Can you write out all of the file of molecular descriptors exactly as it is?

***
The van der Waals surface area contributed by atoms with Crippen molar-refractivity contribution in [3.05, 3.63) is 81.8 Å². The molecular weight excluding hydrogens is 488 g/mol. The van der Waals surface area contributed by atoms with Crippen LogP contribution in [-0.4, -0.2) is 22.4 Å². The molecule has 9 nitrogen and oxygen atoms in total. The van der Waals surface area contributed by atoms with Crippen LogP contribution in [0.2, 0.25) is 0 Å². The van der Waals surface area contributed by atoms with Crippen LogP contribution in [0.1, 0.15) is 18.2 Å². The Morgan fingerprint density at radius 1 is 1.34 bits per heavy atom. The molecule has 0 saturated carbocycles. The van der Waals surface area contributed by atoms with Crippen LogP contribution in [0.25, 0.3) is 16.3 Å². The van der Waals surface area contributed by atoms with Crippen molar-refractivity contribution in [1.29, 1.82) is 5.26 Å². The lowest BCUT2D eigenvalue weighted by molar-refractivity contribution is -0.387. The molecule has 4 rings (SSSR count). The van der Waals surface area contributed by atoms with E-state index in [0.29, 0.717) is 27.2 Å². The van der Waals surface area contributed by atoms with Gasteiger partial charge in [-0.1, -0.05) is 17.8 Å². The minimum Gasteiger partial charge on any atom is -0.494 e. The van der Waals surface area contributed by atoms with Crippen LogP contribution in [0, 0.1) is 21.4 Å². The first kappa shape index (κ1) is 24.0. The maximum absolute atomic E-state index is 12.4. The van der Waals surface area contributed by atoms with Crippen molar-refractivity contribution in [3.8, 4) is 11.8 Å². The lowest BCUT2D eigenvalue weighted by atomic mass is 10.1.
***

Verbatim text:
The van der Waals surface area contributed by atoms with Crippen molar-refractivity contribution in [3.05, 3.63) is 81.8 Å². The molecular weight excluding hydrogens is 488 g/mol. The van der Waals surface area contributed by atoms with Crippen LogP contribution in [-0.4, -0.2) is 22.4 Å². The molecule has 9 nitrogen and oxygen atoms in total. The van der Waals surface area contributed by atoms with Crippen LogP contribution in [0.2, 0.25) is 0 Å². The van der Waals surface area contributed by atoms with Crippen LogP contribution in [0.1, 0.15) is 18.2 Å². The Morgan fingerprint density at radius 1 is 1.34 bits per heavy atom. The molecule has 0 saturated carbocycles. The van der Waals surface area contributed by atoms with Crippen LogP contribution in [0.25, 0.3) is 16.3 Å². The van der Waals surface area contributed by atoms with Crippen molar-refractivity contribution in [1.29, 1.82) is 5.26 Å². The lowest BCUT2D eigenvalue weighted by molar-refractivity contribution is -0.387. The molecule has 4 rings (SSSR count). The van der Waals surface area contributed by atoms with E-state index in [0.29, 0.717) is 27.2 Å². The van der Waals surface area contributed by atoms with Gasteiger partial charge in [-0.1, -0.05) is 17.8 Å². The minimum Gasteiger partial charge on any atom is -0.494 e. The van der Waals surface area contributed by atoms with Crippen LogP contribution in [0, 0.1) is 21.4 Å². The first kappa shape index (κ1) is 24.0. The maximum absolute atomic E-state index is 12.4. The van der Waals surface area contributed by atoms with Crippen molar-refractivity contribution in [3.8, 4) is 11.8 Å². The lowest BCUT2D eigenvalue weighted by atomic mass is 10.1.